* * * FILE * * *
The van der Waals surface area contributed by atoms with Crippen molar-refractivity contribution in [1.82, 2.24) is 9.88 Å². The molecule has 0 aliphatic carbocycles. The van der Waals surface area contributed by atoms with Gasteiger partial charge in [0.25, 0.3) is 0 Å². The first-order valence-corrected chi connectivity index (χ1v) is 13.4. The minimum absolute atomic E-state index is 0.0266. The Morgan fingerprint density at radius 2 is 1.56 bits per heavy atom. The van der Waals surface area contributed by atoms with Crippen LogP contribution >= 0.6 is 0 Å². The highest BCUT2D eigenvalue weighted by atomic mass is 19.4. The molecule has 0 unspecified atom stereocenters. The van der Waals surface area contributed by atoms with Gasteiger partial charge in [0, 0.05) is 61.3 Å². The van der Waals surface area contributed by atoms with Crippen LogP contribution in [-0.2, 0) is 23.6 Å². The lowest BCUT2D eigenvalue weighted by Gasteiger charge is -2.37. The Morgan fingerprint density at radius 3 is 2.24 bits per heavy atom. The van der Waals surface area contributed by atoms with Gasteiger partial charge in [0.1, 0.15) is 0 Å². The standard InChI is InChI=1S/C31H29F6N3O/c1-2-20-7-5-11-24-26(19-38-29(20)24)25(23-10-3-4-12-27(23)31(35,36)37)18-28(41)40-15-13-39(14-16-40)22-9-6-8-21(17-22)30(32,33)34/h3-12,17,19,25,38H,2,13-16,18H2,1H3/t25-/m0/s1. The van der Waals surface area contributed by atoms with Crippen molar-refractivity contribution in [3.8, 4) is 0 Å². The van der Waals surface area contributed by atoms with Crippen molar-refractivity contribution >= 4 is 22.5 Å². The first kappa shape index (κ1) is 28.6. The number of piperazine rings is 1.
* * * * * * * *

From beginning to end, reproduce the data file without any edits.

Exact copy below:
The van der Waals surface area contributed by atoms with Crippen molar-refractivity contribution in [1.82, 2.24) is 9.88 Å². The molecule has 0 aliphatic carbocycles. The van der Waals surface area contributed by atoms with Gasteiger partial charge in [0.25, 0.3) is 0 Å². The first-order valence-corrected chi connectivity index (χ1v) is 13.4. The minimum absolute atomic E-state index is 0.0266. The Morgan fingerprint density at radius 2 is 1.56 bits per heavy atom. The van der Waals surface area contributed by atoms with Crippen LogP contribution >= 0.6 is 0 Å². The highest BCUT2D eigenvalue weighted by atomic mass is 19.4. The molecule has 0 unspecified atom stereocenters. The van der Waals surface area contributed by atoms with Gasteiger partial charge in [0, 0.05) is 61.3 Å². The van der Waals surface area contributed by atoms with Crippen LogP contribution in [-0.2, 0) is 23.6 Å². The lowest BCUT2D eigenvalue weighted by Gasteiger charge is -2.37. The Morgan fingerprint density at radius 3 is 2.24 bits per heavy atom. The van der Waals surface area contributed by atoms with Gasteiger partial charge in [0.1, 0.15) is 0 Å². The standard InChI is InChI=1S/C31H29F6N3O/c1-2-20-7-5-11-24-26(19-38-29(20)24)25(23-10-3-4-12-27(23)31(35,36)37)18-28(41)40-15-13-39(14-16-40)22-9-6-8-21(17-22)30(32,33)34/h3-12,17,19,25,38H,2,13-16,18H2,1H3/t25-/m0/s1. The van der Waals surface area contributed by atoms with Crippen molar-refractivity contribution in [3.8, 4) is 0 Å². The van der Waals surface area contributed by atoms with Crippen molar-refractivity contribution >= 4 is 22.5 Å². The first kappa shape index (κ1) is 28.6. The number of piperazine rings is 1.